The clock is run by a PIC16C84 microcontroller. I probably could have saved a few supporting components by using a 28-pin or 40-pin MCU, but I had a few of the 16C84s around already, and at the time, the 28-pin MCUs were only available in OTP or CERDIP versions.
Display data is sent out as serial BCD to a series of 74HC594 shift registers. Their parallel output goes to a set of 7441 nixie tube drivers.
In addition to the BCD data, four of the shift register outputs are used to control a set of transistors to switch the tube plates. This allows blanking individual digits for leading-zero blanking, dimming at night to prolong tube life, and flashing the digits for a "cursor" effect when setting the time.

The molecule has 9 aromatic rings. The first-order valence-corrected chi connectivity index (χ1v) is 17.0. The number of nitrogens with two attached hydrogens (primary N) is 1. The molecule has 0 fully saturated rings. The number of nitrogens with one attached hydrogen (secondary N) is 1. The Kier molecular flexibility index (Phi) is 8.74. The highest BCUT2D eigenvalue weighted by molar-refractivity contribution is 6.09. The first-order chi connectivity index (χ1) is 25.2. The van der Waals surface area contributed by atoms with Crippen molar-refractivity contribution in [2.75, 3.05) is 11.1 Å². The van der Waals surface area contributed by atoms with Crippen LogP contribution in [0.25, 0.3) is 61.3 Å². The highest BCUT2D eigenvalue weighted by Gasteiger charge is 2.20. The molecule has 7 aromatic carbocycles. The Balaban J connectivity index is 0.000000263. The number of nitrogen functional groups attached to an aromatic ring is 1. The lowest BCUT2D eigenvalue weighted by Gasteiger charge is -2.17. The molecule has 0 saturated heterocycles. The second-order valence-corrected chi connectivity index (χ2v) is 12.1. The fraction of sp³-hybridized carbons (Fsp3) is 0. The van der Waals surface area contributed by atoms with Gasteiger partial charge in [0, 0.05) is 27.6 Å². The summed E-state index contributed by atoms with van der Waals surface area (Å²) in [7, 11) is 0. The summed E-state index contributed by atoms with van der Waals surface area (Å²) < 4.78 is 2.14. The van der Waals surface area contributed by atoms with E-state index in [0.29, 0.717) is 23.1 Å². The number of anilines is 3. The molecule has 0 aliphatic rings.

The power line frequency is used as a timebase. The power supply is on a seperate small board. The logic supply is regulated by a LM340T5 regulator. The Nixie plate supply is regulated by an emitter-follower biased by a 180V zener diode.
The unregulated plate supply is provided by using a dual-primary transformer in a somewhat unconventional manner: Line voltage is fed to one primary; the other primary (isolated from the line) is connected as a secondary to feed a voltage doubler for the plate supply. The normal secondary is used for the low-voltage supply.
Other clock projects